Differences in access to care, rather than attitudes, likely explain the racial/ethnic gap in service use. Besides the obvious discrepancies in socioeconomic status (SES) between Caucasians and racial/ethnic minorities, the latter’s preference for psychological services may be one barrier to access. This is because, even among the insured, psychological services are more expensive in the short term and harder to access than psychotropic medications. There also are questions as to whether psychological interventions tested largely on White populations are effective for minorities. 

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How to Advance Minority Health? Change the Look of Health Care.

Apr 30, 2014, 2:00 PM

Some people assume that promoting diversity and combating health disparities means giving preferential treatment to minorities over Whites. However, these pursuits simply mean providing equitable opportunities and a health care system that is responsive to everyone. Education studies continuously show that promoting diversity and reducing discrimination benefits all students. Regarding health care, these pursuits may mean life or death.

The percentage of black physicians has stayed roughly unchanged since the early 1900s. The percentage of Black and Latino professors at research-intensive university shows a similar pattern. I suggest that reducing health disparities and changing our current culture of health is contingent on more effectively integrating minorities into health professions and research positions.

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How to Address Disparities? Develop Local Leadership, Listen to Communities.

Apr 30, 2014, 9:00 AM

When I was first asked to consider this question, I pondered the issues by describing theoretical approaches, including the need to address social determinants, use a social-ecologic framework, and take a life course perspective. I threw in the need to use evidence-based practices and research. I gave this first draft to someone and asked ... So what do you think? She very politely asked: Are you in outer space?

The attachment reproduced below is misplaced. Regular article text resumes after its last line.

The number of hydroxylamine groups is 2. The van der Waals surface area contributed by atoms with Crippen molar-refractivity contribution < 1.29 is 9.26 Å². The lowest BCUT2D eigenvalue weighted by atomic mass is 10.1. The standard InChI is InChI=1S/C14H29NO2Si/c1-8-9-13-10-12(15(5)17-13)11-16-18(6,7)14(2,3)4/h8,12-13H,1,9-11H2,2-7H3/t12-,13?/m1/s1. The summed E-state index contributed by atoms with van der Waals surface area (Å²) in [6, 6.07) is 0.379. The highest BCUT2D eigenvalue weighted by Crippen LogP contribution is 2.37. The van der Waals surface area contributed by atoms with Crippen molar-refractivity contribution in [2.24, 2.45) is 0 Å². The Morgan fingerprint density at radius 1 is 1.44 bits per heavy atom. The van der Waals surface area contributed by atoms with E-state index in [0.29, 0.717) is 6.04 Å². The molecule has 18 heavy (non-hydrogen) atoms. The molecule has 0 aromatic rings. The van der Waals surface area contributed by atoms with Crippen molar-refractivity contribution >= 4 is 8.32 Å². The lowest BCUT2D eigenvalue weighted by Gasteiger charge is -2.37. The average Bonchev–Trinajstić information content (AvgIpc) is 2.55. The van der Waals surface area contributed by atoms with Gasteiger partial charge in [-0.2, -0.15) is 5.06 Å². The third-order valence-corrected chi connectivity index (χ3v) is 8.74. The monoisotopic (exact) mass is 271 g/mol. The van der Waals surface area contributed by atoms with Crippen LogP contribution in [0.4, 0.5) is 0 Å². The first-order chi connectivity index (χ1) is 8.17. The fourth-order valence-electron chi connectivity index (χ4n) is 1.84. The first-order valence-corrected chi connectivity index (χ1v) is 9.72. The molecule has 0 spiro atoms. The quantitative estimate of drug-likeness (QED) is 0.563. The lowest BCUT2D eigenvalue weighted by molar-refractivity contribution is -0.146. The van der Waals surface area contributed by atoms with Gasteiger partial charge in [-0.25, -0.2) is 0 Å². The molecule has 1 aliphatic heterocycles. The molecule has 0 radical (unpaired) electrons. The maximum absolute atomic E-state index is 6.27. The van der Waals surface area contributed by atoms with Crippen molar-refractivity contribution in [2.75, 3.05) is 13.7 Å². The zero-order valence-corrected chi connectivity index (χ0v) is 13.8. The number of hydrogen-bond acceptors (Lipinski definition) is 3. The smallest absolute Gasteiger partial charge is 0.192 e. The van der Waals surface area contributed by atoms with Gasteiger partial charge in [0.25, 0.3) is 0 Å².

I continue to believe that addressing inequality in our country requires that we recognize, understand, and commit to changing its root causes which include racism, inadequate affordable and safe housing, inadequate access to quality education (pre-to post graduate), and grossly uneven wealth distribution. These are deeply rooted in our political and economic structures and must be fundamentally changed if we truly want to build a culture of equality and health for all. 

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How Can Health Systems Effectively Serve Minority Communities? Shift the Cost-Access-Quality Axis.

Apr 29, 2014, 10:30 AM

To mark National Minority Health Month, the Human Capital Blog asked several Robert Wood Johnson Foundation (RWJF) scholars to respond to questions about improving health care for all. In this post, Italo M. Brown, MPH, a rising fourth-year medical student at Meharry Medical College, responds to the question, “What are the challenges, needs, or opportunities for health systems to effectively serve minority communities?” Brown holds a BS from Morehouse College and an MPH from Boston University, School of Public Health. He is an alumnus of the Health Policy Scholars Program at the RWJF Center for Health Policy at Meharry Medical College.

In our domestic health care system, we nurture the drive to improve patient outcomes, and apply evidence-based knowledge to solve contemporary health care challenges. Yet, studies have demonstrated that minorities are disproportionately affected by chronic conditions, and on average are less likely to receive ongoing care/management of their comorbidities. In addition, public health experts have asserted that social determinants of health (e.g., education level, family income, social capital) directly impact the minority community, and effectively convolute the pathway to care.